Ancient, highly conserved proteins from a LUCA with complex cell biology provide evidence in support of the nuclear compartment commonality (NuCom) hypothesis

Staley, James T. and Fuerst, John A. (2017) Ancient, highly conserved proteins from a LUCA with complex cell biology provide evidence in support of the nuclear compartment commonality (NuCom) hypothesis. Research in Microbiology, 168 5: 395-412. doi:10.1016/j.resmic.2017.01.001


Author Staley, James T.
Fuerst, John A.
Title Ancient, highly conserved proteins from a LUCA with complex cell biology provide evidence in support of the nuclear compartment commonality (NuCom) hypothesis
Journal name Research in Microbiology   Check publisher's open access policy
ISSN 0923-2508
1769-7123
Publication date 2017-06-01
Year available 2017
Sub-type Article (original research)
DOI 10.1016/j.resmic.2017.01.001
Open Access Status Not yet assessed
Volume 168
Issue 5
Start page 395
End page 412
Total pages 18
Place of publication Issy les Moulineaux, Cedex, France
Publisher Elsevier Masson
Language eng
Abstract The nuclear compartment commonality (NuCom) hypothesis posits a complex last common ancestor (LUCA) with membranous compartments including a nuclear membrane. Such a LUCA then evolved to produce two nucleated lineages of the tree of life: the Planctomycetes-Verrucomicrobia-Chlamydia superphylum (PVC) within the Bacteria, and the Eukarya. We propose that a group of ancient essential protokaryotic signature proteins (PSPs) originating in LUCA were incorporated into ancestors of PVC Bacteria and Eukarya. Tubulins, ubiquitin system enzymes and sterol-synthesizing enzymes are consistent with early origins of these features shared between the PVC superphylum and Eukarya.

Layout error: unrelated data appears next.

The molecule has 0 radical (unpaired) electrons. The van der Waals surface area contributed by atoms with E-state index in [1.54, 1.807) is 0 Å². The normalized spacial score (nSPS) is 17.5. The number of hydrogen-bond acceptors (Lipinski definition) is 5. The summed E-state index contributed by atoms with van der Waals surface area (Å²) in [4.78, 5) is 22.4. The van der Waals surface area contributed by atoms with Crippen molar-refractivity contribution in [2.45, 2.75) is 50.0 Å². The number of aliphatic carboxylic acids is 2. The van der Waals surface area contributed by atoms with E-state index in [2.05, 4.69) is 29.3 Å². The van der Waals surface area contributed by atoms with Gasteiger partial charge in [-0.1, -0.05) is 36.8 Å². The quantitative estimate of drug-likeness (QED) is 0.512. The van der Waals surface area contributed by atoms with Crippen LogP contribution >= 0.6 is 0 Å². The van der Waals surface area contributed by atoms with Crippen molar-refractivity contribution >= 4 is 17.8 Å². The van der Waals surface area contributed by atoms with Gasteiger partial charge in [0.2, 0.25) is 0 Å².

Formatted abstract
The nuclear compartment commonality (NuCom) hypothesis posits a complex last common ancestor (LUCA) with membranous compartments including a nuclear membrane. Such a LUCA then evolved to produce two nucleated lineages of the tree of life: the Planctomycetes–Verrucomicrobia–Chlamydia superphylum (PVC) Bacteria and the Eukarya. We propose that a group of ancient essential protokaryotic signature proteins (PSPs) originating in LUCA were incorporated into ancestors of PVC Bacteria and Eukarya. Tubulins, ubiquitin system enzymes and sterol-synthesizing enzymes are consistent with early origins of these features shared between the PVC superphylum and Eukarya.
Keyword LUCA
PVC superphylum
Planctomycetes
Verrucomicrobia
Origin of eukaryotes
Ancient cell compartmentalization
Q-Index Code C1
Q-Index Status Provisional Code
Institutional Status UQ

Document type: Journal Article
Sub-type: Article (original research)
Collections: HERDC Pre-Audit
School of Chemistry and Molecular Biosciences
 
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Created: Fri, 27 Jan 2017, 14:00:17 EST by Mrs Louise Nimwegen on behalf of School of Chemistry & Molecular Biosciences